The discussion in the European Council started with interventions from the President of the European Commission, Ursula von der Leyen, and the Prime Minister of Poland, Mateusz Morawiecki, who had already exchanged views on the subject in a plenary debate in the European Parliament on 19 October. President von der Leyen expressed her deep concern, warning that the Polish court’s ruling ‘calls into question the foundations of the European Union and is a direct challenge to the unity of the European legal order’. She announced that the European Commission will take action and legally challenge the judgment of the Polish Constitutional Court. Ahead of the discussion, Mr Morawiecki had published a letter outlining his view of the relationship between national and European law. The European Parliament’s resolution of 21 October ‘deeply deplores the decision of the illegitimate “Constitutional Tribunal” as an attack on the European community of values and laws as a whole, undermining the primacy of EU law’.
During the Parliament’s debate of 20 October on the preparation of the October European Council, many MEPs expressed concern at the European Council’s reluctance to carry out its role as outlined in Article 15 TEU, which is to provide the general political direction for the EU, in relation to the rule of law, and called on the European Council to act in this respect. While no concrete decisions were made, some EU leaders, such as the Prime Minister of Belgium, Alexander De Croo, stressed that, in the past, discussions on the rule of law had not taken place in the European Council; the fact that this discussion had effectively taken place was therefore significant in itself. Reports indicate that many EU leaders had expressed concern on the situation in Poland and underlined the importance of dialogue with the country concerned. While most EU leaders stressed that it was up to the European Commission to launch the relevant procedures, some however, notably Mark Rutte, also indicated that the Council and the European Council also had their responsibilities on this issue.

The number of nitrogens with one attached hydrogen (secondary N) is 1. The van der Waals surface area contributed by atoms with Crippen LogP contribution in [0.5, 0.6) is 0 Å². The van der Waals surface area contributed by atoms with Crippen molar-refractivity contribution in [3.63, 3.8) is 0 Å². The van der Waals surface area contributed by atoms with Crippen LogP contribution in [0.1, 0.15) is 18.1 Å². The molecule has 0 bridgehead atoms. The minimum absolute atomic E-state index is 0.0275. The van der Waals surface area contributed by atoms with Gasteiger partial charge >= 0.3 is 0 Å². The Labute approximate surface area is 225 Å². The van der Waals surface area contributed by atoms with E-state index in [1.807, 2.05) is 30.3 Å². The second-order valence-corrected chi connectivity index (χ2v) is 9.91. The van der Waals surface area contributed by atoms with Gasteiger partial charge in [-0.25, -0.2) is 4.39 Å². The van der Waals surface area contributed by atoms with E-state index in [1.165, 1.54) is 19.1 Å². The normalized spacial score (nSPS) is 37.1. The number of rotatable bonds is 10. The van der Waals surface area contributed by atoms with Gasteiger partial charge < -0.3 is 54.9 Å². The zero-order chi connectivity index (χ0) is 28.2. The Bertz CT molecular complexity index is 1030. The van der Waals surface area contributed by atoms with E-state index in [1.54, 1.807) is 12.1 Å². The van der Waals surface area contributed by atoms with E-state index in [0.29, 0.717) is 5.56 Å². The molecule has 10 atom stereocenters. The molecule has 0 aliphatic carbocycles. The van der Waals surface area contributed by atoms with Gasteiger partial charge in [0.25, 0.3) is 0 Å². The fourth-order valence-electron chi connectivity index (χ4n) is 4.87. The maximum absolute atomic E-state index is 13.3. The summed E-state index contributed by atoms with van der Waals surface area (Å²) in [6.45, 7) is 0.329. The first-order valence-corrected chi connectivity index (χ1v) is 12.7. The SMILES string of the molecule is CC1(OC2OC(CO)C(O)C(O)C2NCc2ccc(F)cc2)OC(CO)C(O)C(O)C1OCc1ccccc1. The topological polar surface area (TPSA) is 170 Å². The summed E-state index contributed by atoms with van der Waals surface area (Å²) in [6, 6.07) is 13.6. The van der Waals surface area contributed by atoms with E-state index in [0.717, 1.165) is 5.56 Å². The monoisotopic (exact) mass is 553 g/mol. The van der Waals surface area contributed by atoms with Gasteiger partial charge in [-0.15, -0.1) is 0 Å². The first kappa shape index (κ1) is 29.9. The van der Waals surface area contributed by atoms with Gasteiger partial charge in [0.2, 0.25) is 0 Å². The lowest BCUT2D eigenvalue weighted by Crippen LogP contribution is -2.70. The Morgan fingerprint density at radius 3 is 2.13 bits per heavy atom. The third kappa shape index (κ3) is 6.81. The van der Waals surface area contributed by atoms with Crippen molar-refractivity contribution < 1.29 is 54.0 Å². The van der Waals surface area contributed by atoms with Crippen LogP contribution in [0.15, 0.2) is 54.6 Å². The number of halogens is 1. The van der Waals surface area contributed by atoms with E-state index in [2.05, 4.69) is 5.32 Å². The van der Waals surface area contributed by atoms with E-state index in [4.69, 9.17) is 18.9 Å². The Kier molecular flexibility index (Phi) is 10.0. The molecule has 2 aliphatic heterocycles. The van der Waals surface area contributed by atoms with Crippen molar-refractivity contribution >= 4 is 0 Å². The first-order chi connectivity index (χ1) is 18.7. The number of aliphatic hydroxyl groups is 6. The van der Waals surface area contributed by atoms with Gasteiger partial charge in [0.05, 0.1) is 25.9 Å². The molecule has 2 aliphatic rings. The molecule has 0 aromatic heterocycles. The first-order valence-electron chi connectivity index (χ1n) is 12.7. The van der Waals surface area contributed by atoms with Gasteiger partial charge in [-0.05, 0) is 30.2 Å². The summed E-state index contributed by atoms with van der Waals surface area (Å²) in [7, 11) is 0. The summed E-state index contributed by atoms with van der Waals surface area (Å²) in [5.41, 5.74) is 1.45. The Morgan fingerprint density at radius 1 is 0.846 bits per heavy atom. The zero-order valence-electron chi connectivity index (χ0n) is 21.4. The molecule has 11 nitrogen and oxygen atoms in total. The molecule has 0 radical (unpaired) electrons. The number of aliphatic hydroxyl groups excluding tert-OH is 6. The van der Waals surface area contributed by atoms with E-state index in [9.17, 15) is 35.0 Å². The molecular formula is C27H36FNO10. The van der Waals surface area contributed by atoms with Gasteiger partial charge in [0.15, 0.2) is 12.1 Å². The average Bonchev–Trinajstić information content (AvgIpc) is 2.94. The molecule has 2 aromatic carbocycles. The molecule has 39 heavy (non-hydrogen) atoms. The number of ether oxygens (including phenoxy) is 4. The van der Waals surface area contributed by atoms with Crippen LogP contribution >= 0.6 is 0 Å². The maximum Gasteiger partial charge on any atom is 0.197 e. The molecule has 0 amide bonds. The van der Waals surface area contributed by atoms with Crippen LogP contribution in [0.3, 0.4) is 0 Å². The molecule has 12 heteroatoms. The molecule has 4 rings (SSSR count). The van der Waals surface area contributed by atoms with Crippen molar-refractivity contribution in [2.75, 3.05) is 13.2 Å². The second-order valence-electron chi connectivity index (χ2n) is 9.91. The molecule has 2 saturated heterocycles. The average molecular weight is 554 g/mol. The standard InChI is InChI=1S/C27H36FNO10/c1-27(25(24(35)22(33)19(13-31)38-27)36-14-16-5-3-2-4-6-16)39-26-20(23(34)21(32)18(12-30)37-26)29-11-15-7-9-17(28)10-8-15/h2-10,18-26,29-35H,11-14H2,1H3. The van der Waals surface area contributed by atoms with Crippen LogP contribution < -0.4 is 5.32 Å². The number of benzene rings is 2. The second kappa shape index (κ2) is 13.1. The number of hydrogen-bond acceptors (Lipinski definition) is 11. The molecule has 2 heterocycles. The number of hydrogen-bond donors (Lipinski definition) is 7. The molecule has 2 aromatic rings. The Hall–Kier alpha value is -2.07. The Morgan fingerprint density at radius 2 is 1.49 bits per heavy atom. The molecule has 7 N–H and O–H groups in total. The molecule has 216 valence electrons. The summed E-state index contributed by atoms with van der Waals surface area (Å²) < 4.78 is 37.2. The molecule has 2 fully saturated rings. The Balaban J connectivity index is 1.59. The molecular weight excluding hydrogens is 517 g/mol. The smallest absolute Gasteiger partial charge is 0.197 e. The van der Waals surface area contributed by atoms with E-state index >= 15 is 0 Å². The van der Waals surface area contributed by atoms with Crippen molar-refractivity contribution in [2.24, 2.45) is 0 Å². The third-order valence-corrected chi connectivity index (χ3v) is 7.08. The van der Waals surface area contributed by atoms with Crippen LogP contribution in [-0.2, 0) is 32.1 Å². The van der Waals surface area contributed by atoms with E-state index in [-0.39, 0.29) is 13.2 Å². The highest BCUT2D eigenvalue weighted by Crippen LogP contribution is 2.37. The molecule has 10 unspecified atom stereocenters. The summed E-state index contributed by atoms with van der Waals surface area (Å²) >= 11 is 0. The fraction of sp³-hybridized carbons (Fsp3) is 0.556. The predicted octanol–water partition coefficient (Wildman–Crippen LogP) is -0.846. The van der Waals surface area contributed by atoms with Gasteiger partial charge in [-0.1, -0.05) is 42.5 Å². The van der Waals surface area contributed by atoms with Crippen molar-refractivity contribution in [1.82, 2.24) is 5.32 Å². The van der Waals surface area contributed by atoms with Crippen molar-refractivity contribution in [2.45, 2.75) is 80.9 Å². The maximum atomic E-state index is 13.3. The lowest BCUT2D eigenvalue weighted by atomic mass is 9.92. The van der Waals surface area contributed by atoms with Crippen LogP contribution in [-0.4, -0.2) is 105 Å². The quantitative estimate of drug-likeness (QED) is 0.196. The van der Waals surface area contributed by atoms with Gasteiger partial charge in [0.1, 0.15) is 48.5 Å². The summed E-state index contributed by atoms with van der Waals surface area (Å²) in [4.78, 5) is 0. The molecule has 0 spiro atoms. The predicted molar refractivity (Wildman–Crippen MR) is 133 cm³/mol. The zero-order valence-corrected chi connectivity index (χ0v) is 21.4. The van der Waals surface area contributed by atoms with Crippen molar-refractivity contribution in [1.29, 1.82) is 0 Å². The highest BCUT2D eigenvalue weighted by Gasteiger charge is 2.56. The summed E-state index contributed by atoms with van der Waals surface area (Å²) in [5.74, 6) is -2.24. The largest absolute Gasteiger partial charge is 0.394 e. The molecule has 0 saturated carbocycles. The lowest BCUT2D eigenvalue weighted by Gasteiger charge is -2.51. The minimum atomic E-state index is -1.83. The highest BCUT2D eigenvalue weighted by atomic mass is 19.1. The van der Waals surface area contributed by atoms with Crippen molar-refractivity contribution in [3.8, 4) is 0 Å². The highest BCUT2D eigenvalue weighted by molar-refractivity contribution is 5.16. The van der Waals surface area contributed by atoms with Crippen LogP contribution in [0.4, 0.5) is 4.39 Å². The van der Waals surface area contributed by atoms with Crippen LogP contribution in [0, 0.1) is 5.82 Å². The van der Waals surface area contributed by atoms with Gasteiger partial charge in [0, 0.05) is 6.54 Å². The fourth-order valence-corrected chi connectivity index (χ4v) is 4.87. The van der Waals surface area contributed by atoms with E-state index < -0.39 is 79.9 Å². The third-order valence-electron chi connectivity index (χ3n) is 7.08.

Charles Michel summarised the EU leaders’ conviction of the fundamental character of the rule of law and the independence of the judiciary. He recalled that the European Union had institutional and legal tools, some of which had already been activated and others which could still be activated. He stressed the importance of continuing a political dialogue, including within the Council and the European Council, in order to deliver solutions.
Chancellor Merkel indicated that behind the issue of the rule of law, there was a wider debate on the EU Member States’ understanding of the future of the EU: as an ever closer union, or rather as [a Europe] of the nation states. This question is, in her opinion, not just relevant for Poland but also for other Member States; she sees the Conference on the Future of Europe as a good place to discuss it.